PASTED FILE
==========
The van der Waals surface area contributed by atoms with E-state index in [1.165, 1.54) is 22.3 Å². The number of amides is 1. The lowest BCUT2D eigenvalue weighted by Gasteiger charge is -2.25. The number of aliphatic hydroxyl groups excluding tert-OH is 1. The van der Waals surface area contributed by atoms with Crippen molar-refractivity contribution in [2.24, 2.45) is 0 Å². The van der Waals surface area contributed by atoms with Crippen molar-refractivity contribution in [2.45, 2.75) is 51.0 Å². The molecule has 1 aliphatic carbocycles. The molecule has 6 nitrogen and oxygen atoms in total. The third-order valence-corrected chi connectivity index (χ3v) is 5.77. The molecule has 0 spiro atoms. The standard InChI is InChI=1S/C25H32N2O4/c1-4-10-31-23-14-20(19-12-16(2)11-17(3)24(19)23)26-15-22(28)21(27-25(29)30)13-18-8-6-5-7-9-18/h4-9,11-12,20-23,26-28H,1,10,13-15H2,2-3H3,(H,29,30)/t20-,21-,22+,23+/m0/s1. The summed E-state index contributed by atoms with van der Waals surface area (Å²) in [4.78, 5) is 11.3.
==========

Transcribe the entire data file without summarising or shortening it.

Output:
The van der Waals surface area contributed by atoms with E-state index in [1.165, 1.54) is 22.3 Å². The number of amides is 1. The lowest BCUT2D eigenvalue weighted by Gasteiger charge is -2.25. The number of aliphatic hydroxyl groups excluding tert-OH is 1. The van der Waals surface area contributed by atoms with Crippen molar-refractivity contribution in [2.24, 2.45) is 0 Å². The van der Waals surface area contributed by atoms with Crippen molar-refractivity contribution in [2.45, 2.75) is 51.0 Å². The molecule has 1 aliphatic carbocycles. The molecule has 6 nitrogen and oxygen atoms in total. The third-order valence-corrected chi connectivity index (χ3v) is 5.77. The molecule has 0 spiro atoms. The standard InChI is InChI=1S/C25H32N2O4/c1-4-10-31-23-14-20(19-12-16(2)11-17(3)24(19)23)26-15-22(28)21(27-25(29)30)13-18-8-6-5-7-9-18/h4-9,11-12,20-23,26-28H,1,10,13-15H2,2-3H3,(H,29,30)/t20-,21-,22+,23+/m0/s1. The summed E-state index contributed by atoms with van der Waals surface area (Å²) in [4.78, 5) is 11.3.